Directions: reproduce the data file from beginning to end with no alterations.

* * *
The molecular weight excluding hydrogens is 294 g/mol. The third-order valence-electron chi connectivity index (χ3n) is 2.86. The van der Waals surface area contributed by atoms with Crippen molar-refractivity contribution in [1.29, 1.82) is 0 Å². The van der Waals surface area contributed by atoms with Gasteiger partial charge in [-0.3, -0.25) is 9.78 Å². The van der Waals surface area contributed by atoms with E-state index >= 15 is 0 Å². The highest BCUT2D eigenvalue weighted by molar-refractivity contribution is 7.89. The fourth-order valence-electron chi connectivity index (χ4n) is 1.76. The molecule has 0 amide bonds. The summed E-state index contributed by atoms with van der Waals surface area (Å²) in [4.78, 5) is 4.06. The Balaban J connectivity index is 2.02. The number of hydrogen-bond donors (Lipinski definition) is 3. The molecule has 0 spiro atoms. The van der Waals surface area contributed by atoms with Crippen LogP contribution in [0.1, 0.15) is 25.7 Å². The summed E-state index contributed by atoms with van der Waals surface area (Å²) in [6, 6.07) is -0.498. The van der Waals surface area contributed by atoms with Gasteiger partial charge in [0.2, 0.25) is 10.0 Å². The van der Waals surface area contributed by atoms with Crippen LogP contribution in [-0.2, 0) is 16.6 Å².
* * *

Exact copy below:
The molecular weight excluding hydrogens is 294 g/mol. The third-order valence-electron chi connectivity index (χ3n) is 2.86. The van der Waals surface area contributed by atoms with Crippen molar-refractivity contribution in [1.29, 1.82) is 0 Å². The van der Waals surface area contributed by atoms with Gasteiger partial charge in [-0.3, -0.25) is 9.78 Å². The van der Waals surface area contributed by atoms with E-state index >= 15 is 0 Å². The highest BCUT2D eigenvalue weighted by molar-refractivity contribution is 7.89. The fourth-order valence-electron chi connectivity index (χ4n) is 1.76. The molecule has 0 amide bonds. The summed E-state index contributed by atoms with van der Waals surface area (Å²) in [4.78, 5) is 4.06. The Balaban J connectivity index is 2.02. The number of hydrogen-bond donors (Lipinski definition) is 3. The molecule has 0 spiro atoms. The van der Waals surface area contributed by atoms with Crippen LogP contribution in [0.1, 0.15) is 25.7 Å². The summed E-state index contributed by atoms with van der Waals surface area (Å²) in [6, 6.07) is -0.498. The van der Waals surface area contributed by atoms with Gasteiger partial charge in [0.2, 0.25) is 10.0 Å². The van der Waals surface area contributed by atoms with Crippen LogP contribution in [-0.2, 0) is 16.6 Å².